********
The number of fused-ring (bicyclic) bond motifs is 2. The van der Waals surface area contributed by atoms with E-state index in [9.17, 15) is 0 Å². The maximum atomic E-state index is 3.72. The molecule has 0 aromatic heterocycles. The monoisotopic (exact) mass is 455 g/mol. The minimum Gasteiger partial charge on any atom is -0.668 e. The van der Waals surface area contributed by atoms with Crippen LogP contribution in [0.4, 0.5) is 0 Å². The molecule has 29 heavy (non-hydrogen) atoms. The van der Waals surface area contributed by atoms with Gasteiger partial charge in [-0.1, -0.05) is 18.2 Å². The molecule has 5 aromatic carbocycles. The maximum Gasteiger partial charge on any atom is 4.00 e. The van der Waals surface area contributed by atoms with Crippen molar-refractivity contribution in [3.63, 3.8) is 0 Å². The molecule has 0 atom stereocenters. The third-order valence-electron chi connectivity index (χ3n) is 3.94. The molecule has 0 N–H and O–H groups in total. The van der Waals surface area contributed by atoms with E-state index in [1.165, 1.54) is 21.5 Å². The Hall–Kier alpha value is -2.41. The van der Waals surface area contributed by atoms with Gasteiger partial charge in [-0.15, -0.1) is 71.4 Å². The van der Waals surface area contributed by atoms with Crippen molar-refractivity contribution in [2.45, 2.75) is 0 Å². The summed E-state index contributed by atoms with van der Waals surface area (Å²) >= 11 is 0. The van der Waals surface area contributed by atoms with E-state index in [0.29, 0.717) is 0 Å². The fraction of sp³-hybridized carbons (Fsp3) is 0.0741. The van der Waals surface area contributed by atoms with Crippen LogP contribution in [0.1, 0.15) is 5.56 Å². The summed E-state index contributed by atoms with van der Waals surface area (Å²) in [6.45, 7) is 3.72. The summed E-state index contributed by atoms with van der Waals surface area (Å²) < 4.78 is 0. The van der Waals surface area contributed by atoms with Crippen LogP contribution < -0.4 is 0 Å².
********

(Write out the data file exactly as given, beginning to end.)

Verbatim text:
The number of fused-ring (bicyclic) bond motifs is 2. The van der Waals surface area contributed by atoms with E-state index in [9.17, 15) is 0 Å². The maximum atomic E-state index is 3.72. The molecule has 0 aromatic heterocycles. The monoisotopic (exact) mass is 455 g/mol. The minimum Gasteiger partial charge on any atom is -0.668 e. The van der Waals surface area contributed by atoms with Crippen LogP contribution in [0.4, 0.5) is 0 Å². The molecule has 29 heavy (non-hydrogen) atoms. The van der Waals surface area contributed by atoms with Gasteiger partial charge in [-0.1, -0.05) is 18.2 Å². The molecule has 5 aromatic carbocycles. The maximum Gasteiger partial charge on any atom is 4.00 e. The van der Waals surface area contributed by atoms with Crippen molar-refractivity contribution in [3.63, 3.8) is 0 Å². The molecule has 0 atom stereocenters. The third-order valence-electron chi connectivity index (χ3n) is 3.94. The molecule has 0 N–H and O–H groups in total. The van der Waals surface area contributed by atoms with E-state index in [1.165, 1.54) is 21.5 Å². The Hall–Kier alpha value is -2.41. The van der Waals surface area contributed by atoms with Gasteiger partial charge in [-0.15, -0.1) is 71.4 Å². The van der Waals surface area contributed by atoms with Crippen molar-refractivity contribution in [2.45, 2.75) is 0 Å². The summed E-state index contributed by atoms with van der Waals surface area (Å²) >= 11 is 0. The van der Waals surface area contributed by atoms with E-state index in [0.29, 0.717) is 0 Å². The fraction of sp³-hybridized carbons (Fsp3) is 0.0741. The van der Waals surface area contributed by atoms with Crippen LogP contribution in [0.1, 0.15) is 5.56 Å². The summed E-state index contributed by atoms with van der Waals surface area (Å²) in [6.45, 7) is 3.72. The summed E-state index contributed by atoms with van der Waals surface area (Å²) < 4.78 is 0. The van der Waals surface area contributed by atoms with Crippen LogP contribution < -0.4 is 0 Å².